Minnesota voters looking for a clear choice on the gun issue from the leading candidates for governor won’t get it until the November election.
Ahead of next week’s primary election, the five contenders in the governor’s race are pitching their appeals to their respective party bases, which tend to drastically differ on whether there should be tighter limits on access to guns. Republicans Jeff Johnson and Tim Pawlenty are promising to protect gun rights, while DFL candidates Erin Murphy, Lori Swanson and Tim Walz have pledged to sign into law new regulations to prevent gun violence.
But there are differences, even among candidates in the same party. Johnson says he would veto any gun restrictions that wind up on his desk as governor, but Pawlenty is open to a few new limits.
Murphy, a St. Paul state legislator, has long been a gun control advocate. But when she served as state House majority leader, in 2013-14, the DFL-controlled Legislature’s record on guns was modest — amounting to a bill taking guns from stalkers and domestic abusers. Both Swanson and Walz, meanwhile, have been working to shore up support among DFL voters after both previously earned backing from the National Rifle Association.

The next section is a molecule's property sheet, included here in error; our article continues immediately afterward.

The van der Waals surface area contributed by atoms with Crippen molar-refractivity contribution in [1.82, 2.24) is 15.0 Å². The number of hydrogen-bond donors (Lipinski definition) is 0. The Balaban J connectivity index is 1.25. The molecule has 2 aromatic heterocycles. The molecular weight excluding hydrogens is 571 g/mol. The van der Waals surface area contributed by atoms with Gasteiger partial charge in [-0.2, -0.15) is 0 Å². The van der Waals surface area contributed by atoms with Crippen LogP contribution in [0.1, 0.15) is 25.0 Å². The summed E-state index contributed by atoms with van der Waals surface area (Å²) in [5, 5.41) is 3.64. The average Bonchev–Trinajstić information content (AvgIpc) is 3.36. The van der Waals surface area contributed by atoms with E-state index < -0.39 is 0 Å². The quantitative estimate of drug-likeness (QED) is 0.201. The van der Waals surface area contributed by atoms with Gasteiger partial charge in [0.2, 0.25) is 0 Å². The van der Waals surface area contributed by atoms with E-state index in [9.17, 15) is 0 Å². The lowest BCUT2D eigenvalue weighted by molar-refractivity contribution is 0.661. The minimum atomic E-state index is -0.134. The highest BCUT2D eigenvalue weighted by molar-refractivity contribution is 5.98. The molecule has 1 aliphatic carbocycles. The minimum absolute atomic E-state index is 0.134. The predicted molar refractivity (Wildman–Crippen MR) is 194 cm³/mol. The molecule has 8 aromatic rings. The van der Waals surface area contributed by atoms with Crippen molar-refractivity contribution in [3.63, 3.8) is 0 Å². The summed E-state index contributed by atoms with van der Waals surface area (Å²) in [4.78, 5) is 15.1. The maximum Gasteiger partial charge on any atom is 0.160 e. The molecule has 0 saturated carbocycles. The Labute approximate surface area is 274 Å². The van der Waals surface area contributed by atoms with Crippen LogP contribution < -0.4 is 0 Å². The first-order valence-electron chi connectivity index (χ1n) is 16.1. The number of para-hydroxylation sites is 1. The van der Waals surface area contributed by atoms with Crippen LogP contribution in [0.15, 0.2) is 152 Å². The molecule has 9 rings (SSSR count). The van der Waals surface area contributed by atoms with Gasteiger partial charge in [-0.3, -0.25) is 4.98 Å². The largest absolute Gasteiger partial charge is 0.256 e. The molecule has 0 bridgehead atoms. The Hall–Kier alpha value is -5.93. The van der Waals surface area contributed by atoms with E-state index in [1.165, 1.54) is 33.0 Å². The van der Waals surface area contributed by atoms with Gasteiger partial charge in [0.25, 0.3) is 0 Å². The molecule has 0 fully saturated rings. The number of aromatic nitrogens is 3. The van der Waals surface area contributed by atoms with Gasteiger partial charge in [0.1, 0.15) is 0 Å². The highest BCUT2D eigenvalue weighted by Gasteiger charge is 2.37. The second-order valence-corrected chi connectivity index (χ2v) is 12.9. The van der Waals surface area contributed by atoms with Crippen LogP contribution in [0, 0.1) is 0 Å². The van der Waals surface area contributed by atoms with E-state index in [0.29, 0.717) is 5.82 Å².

Both gun rights and gun control supporters say the political ground has shifted since the mass shooting at a Parkland, Fla., high school earlier this year.
“It’s the first election season where the other side is organized and appealing to DFLers,” said Bryan Strawser, chairman of the Minnesota Gun Owners Caucus. “At the same time, I don’t think it’s having any influence with Republicans.”
Erin Zamoff, Minnesota state chapter leader of Moms Demand Action for Gun Sense, said a key difference this year is the new phenomenon of single issue voters — but on the gun control side. For a generation or more, it was the gun rights movement that benefited from single issue voting, but Zamoff said an increasing number of gun control advocates — in both parties — are focused on gun violence as their main issue.
“For more people, it’s a top issue and a voting issue,” Zamoff said. “To the extent [candidates] are out of touch on the gun issue, they’re going to be out of touch with the electorate.”
Moms Demand Action sent out a questionnaire to candidates. Swanson, the third-term attorney general, is the lone DFL candidate not to reply.
In a July news release, Swanson, who is a recreational trap shooter, proposed a gun control agenda that is similar to that of Moms Demand Action, even though she was endorsed by the NRA as recently as 2010.
Swanson would support legislation banning so-called bump stocks, which is a device that can give a conventional gun the rapid fire capability of a machine gun, and was used to devastating effect in the 2017 Las Vegas massacre. (Minnesota law already bans so called “trigger activators”; an effort in Congress to ban them stalled after pressure from the National Rifle Association.)
Swanson said she would also support expanding background checks to private sales, with exceptions for hunting shotguns and bolt-action rifles. Swanson also favors a law that would allow temporary seizure of a person’s guns if a judge determined he or she is a danger, known as a “red flag” law.